Nov. 22-Dec. 5, 2002
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George Washington Washington documents online

By Charlotte Morford Scott

An archive of historic documents and letters written by or on behalf of George Washington is now available online, thanks to a cooperative effort between the University library’s Electronic Text Center and a scholarly editing project, The Papers of George Washington. The archive is the electronic edition of John C. Fitzpatrick’s comprehensive study, “The Writings of George Washington from the Original Manuscript Sources, 1745-1799,” a monumental collection of more than 17,400 letters and documents.

Fitzpatrick’s work was originally prepared under the direction of the U.S. George Washington Bicentennial Commission, organized by Congress in 1932 to commemorate the 200th anniversary of Washington’s birth. The Library of Congress held the single largest collection of Washington manuscripts -— more than 60,000 separate documents -— and Fitzpatrick, who had served as assistant chief of the manuscripts division for 30 years, assembled 37 volumes plus a two-volume index of the Washington papers. While the work was remarkable for its time, there were still more papers than even Fitzpatrick was able to include.

The archive is the
electronic edition of
John C. Fitzpatrick’s comprehensive study,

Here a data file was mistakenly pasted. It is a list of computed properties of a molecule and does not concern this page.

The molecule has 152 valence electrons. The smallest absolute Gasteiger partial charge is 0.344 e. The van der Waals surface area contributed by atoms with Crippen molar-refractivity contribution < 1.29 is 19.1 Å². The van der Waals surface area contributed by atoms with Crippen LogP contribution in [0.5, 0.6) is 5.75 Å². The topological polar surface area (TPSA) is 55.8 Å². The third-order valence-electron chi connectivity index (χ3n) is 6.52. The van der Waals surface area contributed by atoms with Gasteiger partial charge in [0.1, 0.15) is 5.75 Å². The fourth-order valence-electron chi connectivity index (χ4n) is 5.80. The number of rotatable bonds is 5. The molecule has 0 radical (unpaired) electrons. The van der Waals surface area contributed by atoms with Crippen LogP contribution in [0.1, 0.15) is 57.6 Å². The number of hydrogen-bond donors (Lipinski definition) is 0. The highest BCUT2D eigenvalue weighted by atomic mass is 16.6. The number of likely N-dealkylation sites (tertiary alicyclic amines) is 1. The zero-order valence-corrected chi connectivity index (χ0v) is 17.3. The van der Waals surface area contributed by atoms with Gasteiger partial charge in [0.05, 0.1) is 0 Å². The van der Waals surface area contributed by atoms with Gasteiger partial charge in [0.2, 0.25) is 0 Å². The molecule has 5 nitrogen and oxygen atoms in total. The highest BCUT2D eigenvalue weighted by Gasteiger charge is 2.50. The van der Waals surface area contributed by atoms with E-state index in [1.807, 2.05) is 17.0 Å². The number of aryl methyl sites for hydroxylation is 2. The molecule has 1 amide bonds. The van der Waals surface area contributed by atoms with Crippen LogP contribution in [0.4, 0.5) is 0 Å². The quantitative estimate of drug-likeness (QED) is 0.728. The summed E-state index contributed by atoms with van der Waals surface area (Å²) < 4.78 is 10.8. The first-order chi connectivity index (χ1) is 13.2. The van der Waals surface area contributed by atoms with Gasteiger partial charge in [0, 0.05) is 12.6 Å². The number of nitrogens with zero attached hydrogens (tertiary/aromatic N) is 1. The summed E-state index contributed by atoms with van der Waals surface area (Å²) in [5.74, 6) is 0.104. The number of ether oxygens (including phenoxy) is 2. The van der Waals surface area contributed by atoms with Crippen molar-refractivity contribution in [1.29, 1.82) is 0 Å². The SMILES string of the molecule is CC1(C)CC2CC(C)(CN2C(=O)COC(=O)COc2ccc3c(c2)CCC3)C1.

“The Writings of George Washington from the Original Manuscript Sources, 1745-1799,” a collection of more than 17,400 documents.

Now the Papers of George Washington, a documentary editing project housed at the U.Va. Library, has collaborated with the Library’s E-Text Center to make Fitzpatrick’s work available online while its own project, a 90-volume, updated and comprehensive presentation of Washington papers, is in process.

“Fitzpatrick’s ‘Writings’ are an incredible achievement by any standards,” says Frank Grizzard, senior associate editor of The George Washington Papers. “But it presents only one side of the story, since letters sent to Washington are mentioned only infrequently, in the notes.

“Using today’s documentary editing techniques, we’re producing a collection that is far more inclusive than was possible in Fitzpatrick’s day. Nonetheless, having his volumes online is a crucial bridge while we work on completing the 90 volumes of Washington papers.”

The Library of Congress supplied the texts to the E-text Center, which in turn converted the text to XML for enhanced online searching and browsing.

“Our mission is to make humanities texts available to the world through the Internet,” says Matt Gibson, associate director of the E-Text Center. “We’re delighted to be able to make the Library of Congress’ Fitzpatrick volumes accessible to a global audience. The collection represents a significant addition to current E-text materials and greatly enriches the University of Virginia Library’s digital holdings.”


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